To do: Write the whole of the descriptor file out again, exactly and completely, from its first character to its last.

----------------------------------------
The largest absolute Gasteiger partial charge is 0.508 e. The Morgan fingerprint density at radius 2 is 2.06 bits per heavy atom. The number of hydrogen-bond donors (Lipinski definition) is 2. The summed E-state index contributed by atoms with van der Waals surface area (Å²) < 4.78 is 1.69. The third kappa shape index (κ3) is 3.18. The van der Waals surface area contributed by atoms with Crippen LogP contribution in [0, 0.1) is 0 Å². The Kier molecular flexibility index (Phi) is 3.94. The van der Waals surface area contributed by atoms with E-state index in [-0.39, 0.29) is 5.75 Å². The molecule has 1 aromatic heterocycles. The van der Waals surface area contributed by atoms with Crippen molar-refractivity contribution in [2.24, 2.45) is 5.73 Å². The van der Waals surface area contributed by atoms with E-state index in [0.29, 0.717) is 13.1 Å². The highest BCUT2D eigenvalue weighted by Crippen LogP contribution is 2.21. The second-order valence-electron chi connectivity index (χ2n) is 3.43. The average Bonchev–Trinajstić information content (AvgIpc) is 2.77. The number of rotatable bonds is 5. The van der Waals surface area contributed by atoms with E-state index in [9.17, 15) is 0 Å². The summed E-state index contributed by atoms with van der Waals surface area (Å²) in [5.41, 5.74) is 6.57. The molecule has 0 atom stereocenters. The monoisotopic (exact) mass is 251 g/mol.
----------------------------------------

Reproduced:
The largest absolute Gasteiger partial charge is 0.508 e. The Morgan fingerprint density at radius 2 is 2.06 bits per heavy atom. The number of hydrogen-bond donors (Lipinski definition) is 2. The summed E-state index contributed by atoms with van der Waals surface area (Å²) < 4.78 is 1.69. The third kappa shape index (κ3) is 3.18. The van der Waals surface area contributed by atoms with Crippen LogP contribution in [0, 0.1) is 0 Å². The Kier molecular flexibility index (Phi) is 3.94. The van der Waals surface area contributed by atoms with E-state index in [-0.39, 0.29) is 5.75 Å². The molecule has 1 aromatic heterocycles. The van der Waals surface area contributed by atoms with Crippen molar-refractivity contribution in [2.24, 2.45) is 5.73 Å². The van der Waals surface area contributed by atoms with E-state index in [0.29, 0.717) is 13.1 Å². The highest BCUT2D eigenvalue weighted by Crippen LogP contribution is 2.21. The second-order valence-electron chi connectivity index (χ2n) is 3.43. The average Bonchev–Trinajstić information content (AvgIpc) is 2.77. The number of rotatable bonds is 5. The van der Waals surface area contributed by atoms with E-state index in [9.17, 15) is 0 Å². The summed E-state index contributed by atoms with van der Waals surface area (Å²) in [5.41, 5.74) is 6.57. The molecule has 0 atom stereocenters. The monoisotopic (exact) mass is 251 g/mol.